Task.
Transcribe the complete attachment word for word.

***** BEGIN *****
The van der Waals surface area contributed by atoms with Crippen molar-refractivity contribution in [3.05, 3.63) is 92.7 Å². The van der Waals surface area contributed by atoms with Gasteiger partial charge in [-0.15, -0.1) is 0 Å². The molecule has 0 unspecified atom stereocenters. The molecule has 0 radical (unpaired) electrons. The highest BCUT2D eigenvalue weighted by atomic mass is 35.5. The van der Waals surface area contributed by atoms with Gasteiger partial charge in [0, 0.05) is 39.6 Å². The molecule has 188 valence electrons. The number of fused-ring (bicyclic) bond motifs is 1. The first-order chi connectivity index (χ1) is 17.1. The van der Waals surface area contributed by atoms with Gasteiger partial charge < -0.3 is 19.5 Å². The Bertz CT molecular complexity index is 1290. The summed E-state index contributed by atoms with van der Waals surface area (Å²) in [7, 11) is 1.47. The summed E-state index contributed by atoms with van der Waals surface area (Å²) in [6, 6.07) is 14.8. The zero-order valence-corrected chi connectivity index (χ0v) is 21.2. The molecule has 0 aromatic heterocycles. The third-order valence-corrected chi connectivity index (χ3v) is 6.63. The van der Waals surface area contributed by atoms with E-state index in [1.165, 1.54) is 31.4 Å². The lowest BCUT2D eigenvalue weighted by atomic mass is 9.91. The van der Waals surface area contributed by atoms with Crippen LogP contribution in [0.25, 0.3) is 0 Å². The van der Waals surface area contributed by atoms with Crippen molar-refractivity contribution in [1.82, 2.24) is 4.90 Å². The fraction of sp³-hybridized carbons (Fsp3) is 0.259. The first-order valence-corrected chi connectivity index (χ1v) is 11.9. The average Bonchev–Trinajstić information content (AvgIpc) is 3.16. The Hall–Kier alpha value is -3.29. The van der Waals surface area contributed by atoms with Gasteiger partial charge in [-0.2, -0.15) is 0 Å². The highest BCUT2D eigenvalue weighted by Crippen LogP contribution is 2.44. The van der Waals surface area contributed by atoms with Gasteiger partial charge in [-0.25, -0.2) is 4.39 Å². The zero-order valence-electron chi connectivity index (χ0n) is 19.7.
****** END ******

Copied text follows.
The van der Waals surface area contributed by atoms with Crippen molar-refractivity contribution in [3.05, 3.63) is 92.7 Å². The van der Waals surface area contributed by atoms with Gasteiger partial charge in [-0.15, -0.1) is 0 Å². The molecule has 0 unspecified atom stereocenters. The molecule has 0 radical (unpaired) electrons. The highest BCUT2D eigenvalue weighted by atomic mass is 35.5. The van der Waals surface area contributed by atoms with Gasteiger partial charge in [0, 0.05) is 39.6 Å². The molecule has 188 valence electrons. The number of fused-ring (bicyclic) bond motifs is 1. The first-order chi connectivity index (χ1) is 17.1. The van der Waals surface area contributed by atoms with Gasteiger partial charge < -0.3 is 19.5 Å². The Bertz CT molecular complexity index is 1290. The summed E-state index contributed by atoms with van der Waals surface area (Å²) in [7, 11) is 1.47. The summed E-state index contributed by atoms with van der Waals surface area (Å²) in [6, 6.07) is 14.8. The zero-order valence-corrected chi connectivity index (χ0v) is 21.2. The molecule has 0 aromatic heterocycles. The third-order valence-corrected chi connectivity index (χ3v) is 6.63. The van der Waals surface area contributed by atoms with E-state index in [1.165, 1.54) is 31.4 Å². The lowest BCUT2D eigenvalue weighted by atomic mass is 9.91. The van der Waals surface area contributed by atoms with Crippen LogP contribution in [0.25, 0.3) is 0 Å². The van der Waals surface area contributed by atoms with Crippen molar-refractivity contribution in [1.82, 2.24) is 4.90 Å². The fraction of sp³-hybridized carbons (Fsp3) is 0.259. The first-order valence-corrected chi connectivity index (χ1v) is 11.9. The average Bonchev–Trinajstić information content (AvgIpc) is 3.16. The Hall–Kier alpha value is -3.29. The van der Waals surface area contributed by atoms with Gasteiger partial charge in [-0.2, -0.15) is 0 Å². The highest BCUT2D eigenvalue weighted by Crippen LogP contribution is 2.44. The van der Waals surface area contributed by atoms with Gasteiger partial charge in [-0.25, -0.2) is 4.39 Å². The zero-order valence-electron chi connectivity index (χ0n) is 19.7.